German monographs on mescaline written during the Weimar Republic and
the Third Reich reveals this method in a great number of monograph
titles, e.g., "Meskalinwirkung auf das Phantomglied" (Mescaline-effect
upon the phantom limb) or "Meskalinwirkung bei Störungen des optischen
Systems" (Mescaline-effect in disturbances of the optic system). It is
not at all surprising that such titles predominate theresearch during
the Third Reich, for the humanity lacking in the Kraepelinian paradigm
was easily steered in the direction of mind-control and
chemical-biological warfare.

Under the Nazi's mescaline research continued, but laboratories like
the Dachau concentration camp were the preferred setting. Humanistic
and therapeutic research with psychopharmaka was forbidden under the
pretext of "Rauschgiftbekämpfung,"a component of the racist ideology
which perceived a threat to the "performance principle" in the exotic
inebriants coming into Germany from the "racially inferior" peoples of
Asia and Latin America [the intro. to Reko's MAGISCHE GIFTE,written
in 1938, spells it out quite clearly].

Ernst Joël proposed the alternative of "experimental psychopathology".
Substances which were thought to be "psychotomimetic" would be used to
arbitrarily engender "rausch-states" in specially selected test
subjects OUTSIDE the clinical laboratory setting. It was under this
very loose"supervision" that Walter Benjamin, whose philosophical
intentions were, according to Adorno ["Benjamin, the Letter-Writer"],
"to render accessible by rational means that range of experience that
announces itself in schizophrenia," agreed to participate as
"Versuchsperson" [test subject] in Ernst Joël and Fritz Fränkel's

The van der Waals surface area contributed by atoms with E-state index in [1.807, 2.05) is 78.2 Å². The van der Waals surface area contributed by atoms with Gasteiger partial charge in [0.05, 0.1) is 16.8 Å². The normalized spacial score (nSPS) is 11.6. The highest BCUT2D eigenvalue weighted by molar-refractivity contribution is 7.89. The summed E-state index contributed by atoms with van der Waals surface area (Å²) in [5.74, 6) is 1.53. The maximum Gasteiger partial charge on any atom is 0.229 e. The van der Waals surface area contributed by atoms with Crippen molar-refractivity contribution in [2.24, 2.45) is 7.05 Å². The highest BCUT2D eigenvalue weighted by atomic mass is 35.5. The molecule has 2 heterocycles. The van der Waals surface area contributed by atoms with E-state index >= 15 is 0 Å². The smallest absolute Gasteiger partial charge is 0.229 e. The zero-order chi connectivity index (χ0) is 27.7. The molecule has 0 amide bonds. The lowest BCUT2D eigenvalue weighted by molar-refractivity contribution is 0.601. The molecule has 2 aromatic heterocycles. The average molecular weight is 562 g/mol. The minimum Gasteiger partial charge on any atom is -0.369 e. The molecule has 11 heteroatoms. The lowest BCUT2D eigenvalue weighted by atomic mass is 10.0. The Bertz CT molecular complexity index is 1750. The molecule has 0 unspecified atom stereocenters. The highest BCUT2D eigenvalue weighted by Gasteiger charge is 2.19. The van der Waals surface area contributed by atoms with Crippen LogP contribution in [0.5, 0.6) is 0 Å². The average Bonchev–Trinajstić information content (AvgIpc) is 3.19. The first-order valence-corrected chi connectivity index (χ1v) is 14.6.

hashish experiments in Berlin.

Of the hundreds of books, articles, essays, monographs and
dissertations on Benjamin (supposedly over 3000 exist), only a handful
discuss the writings on hashish and opium and the Drogenversuchen, and
none of them situate the experiments within a historical context. When
Benjamin became a "test subject", he also became part of a
long-forgotten community, the Weimar Republic's psychonautic
avant-garde, which included Benjamin's friend, Ernst Bloch, his cousin
Egon Wissing and Egon's wife, Gert.

With the synthesis of mescaline from peyote by Arthur Heffter in 1897,
Germany became the leader in psychopharmacological research.  The year
Benjamin began his experiments, Louis Lewin published his second
edition of PHANTASTICA in Berlin, which appears on the list of books
which Benjamin read from cover to cover.

This book alone would have supplied Benjamin with a library of
information about psychopharmaka. Hermann Schweppenhäuser's claim that
Benjamin's writings on hashish, opium and mescaline are among the most
genuine ever put to paper can only be evaluated against the context of
Weimar experimentation with psychopharmaka.

Kurt Beringer's amazing monograph on mescaline, DER MESKALIN-RAUSCH
was also published in 1927, and remains the greatest work ever written
on the subject.  Beringer's book contains over 200 pages of protocols
from 60 experiments in Heidelberg among doctors, medical students,
natural scientists, and philosophers, all of whom demonstrate
remarkable articulateness. Only within the full context of this
research, which produced literally hundreds of monographs on peyote,
mescaline, cannabis, opiates, ayahuasca, cocaine, can we really begin
to evaluate Benjamin's writings and experiments, in which he
participated not merely as test subject, but at times as supervisor.

In the third of the published protocols, Benjamin is writing the
protocol of Joël's hashish experiment.

 What does make Benjamin's contribution to this research unique is
summarized quite concisely by Scholem in his essay, "Walter Benjamin